My name is Ariel Klontz, and I have been working at LeanKit for the past few months as an intern alongside Andy Hoover on the Customer Documentation team.
When I first started here, I was nervous about how much work I could really accomplish on a part-time basis; but working at LeanKit opened my eyes to a whole new way to manage work. Working in a virtual Kanban board showed me how powerful our tool is — it keeps our entire team on the same page, even when the pages are constantly turning. I don’t have to wait to be told what to do. I can see what work I need to accomplish by glancing at our board, and I have the tools to move forward with it.
Today I’ll share how LeanKit helps our team systematically update our Knowledge Base based on product updates and customer feedback, so customers always have the latest information about our product. I’ll also explain how using a virtual Kanban board enables everyone — even part-time interns — to add real value.
Whether you just built your first Kanban board or you’re a Kanban expert, it’s always smart to deepen or refresh your Kanban knowledge by reading the work of leading influencers.
Hana here, from Product Marketing at LeanKit. One of my main roles is as a liaison between our Product and Marketing teams, ensuring that feature releases are communicated effectively with you, our customers.
I was recently asked to name my favorite LeanKit feature, and to be honest with you, that’s a bit like picking a favorite child. I decided to begin with LeanKit’s Subscribe to a Card feature, because it’s had a tremendous impact on the way I manage cross-departmental work.
Choosing a Kanban App
Kanban apps are increasingly adopted by enterprises looking for ways to optimize workflow processes and accelerate value delivery. While teams may start out using a physical Kanban board, the need to streamline communication between distributed and cross-functional teams quickly prompts most teams to adopt a Kanban app.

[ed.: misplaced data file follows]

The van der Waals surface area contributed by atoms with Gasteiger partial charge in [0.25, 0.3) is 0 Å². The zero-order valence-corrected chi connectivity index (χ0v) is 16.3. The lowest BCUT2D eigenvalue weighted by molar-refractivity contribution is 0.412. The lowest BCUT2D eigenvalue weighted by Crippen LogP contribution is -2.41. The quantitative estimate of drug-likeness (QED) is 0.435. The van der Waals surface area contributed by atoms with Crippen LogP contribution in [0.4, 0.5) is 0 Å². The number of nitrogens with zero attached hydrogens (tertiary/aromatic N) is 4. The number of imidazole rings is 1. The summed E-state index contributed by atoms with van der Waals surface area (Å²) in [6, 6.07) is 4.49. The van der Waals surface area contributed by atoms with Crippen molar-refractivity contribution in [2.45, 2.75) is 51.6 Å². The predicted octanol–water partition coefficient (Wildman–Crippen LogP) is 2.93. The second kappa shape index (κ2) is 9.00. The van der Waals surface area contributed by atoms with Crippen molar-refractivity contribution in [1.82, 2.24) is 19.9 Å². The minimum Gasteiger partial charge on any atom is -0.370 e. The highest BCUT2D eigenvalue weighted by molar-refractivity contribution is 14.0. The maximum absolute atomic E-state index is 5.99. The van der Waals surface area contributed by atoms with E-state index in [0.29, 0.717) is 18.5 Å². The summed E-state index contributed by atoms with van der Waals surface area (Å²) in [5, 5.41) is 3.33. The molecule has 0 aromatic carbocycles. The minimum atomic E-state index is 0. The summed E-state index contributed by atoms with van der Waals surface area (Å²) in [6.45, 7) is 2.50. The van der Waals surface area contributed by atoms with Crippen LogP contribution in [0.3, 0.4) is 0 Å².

My name is Andy Hoover and I manage our Customer Support operations here at LeanKit. I spend my time making sure our amazing team of support agents has the tools, training and processes in place to help our customers with any questions or problems they run into when using LeanKit.
In this post, I’ll explain how LeanKit’s support agents use LeanKit integrations to automate part of the ticket escalation process and ensure quick, accurate resolutions for our customers.
The Kanban technique emerged in the late 1940s as Toyota’s reimagined approach to manufacturing and engineering. The system’s highly visual nature allowed teams to communicate more easily on what work needed to be done and when. It also standardized cues and refined processes, which helped to reduce waste and maximize value.
The application of Kanban to knowledge work — influenced not only by the Toyota Production System but also by Lean systems thinking — began as early as 2005. Kanban’s core principles are the same in industries like software development and human resource management as they are in manufacturing: visualize your work, make your policies explicit, limit your work in process, focus on flow, and practice continuous improvement.
Here are five of our most popular Kanban resources to help you get started with your team.
In this three-part series on Kanban for DevOps, Dominica DeGrandis, Director of Training and Coaching at LeanKit, explains three key reasons why IT Ops teams and those implementing a DevOps value chain use a lean flow approach to product development. If you’re just jumping in to this series, check out part one and part two.
Reason #3: People responsible for product support have a voice during product development.
Accountability with no authority sucks. To be responsible for keeping production running smoothly — but have no voice in the changes rolling into production — sucks energy, sucks morale, sucks cash. And that sucking noise means organizational health is heading south.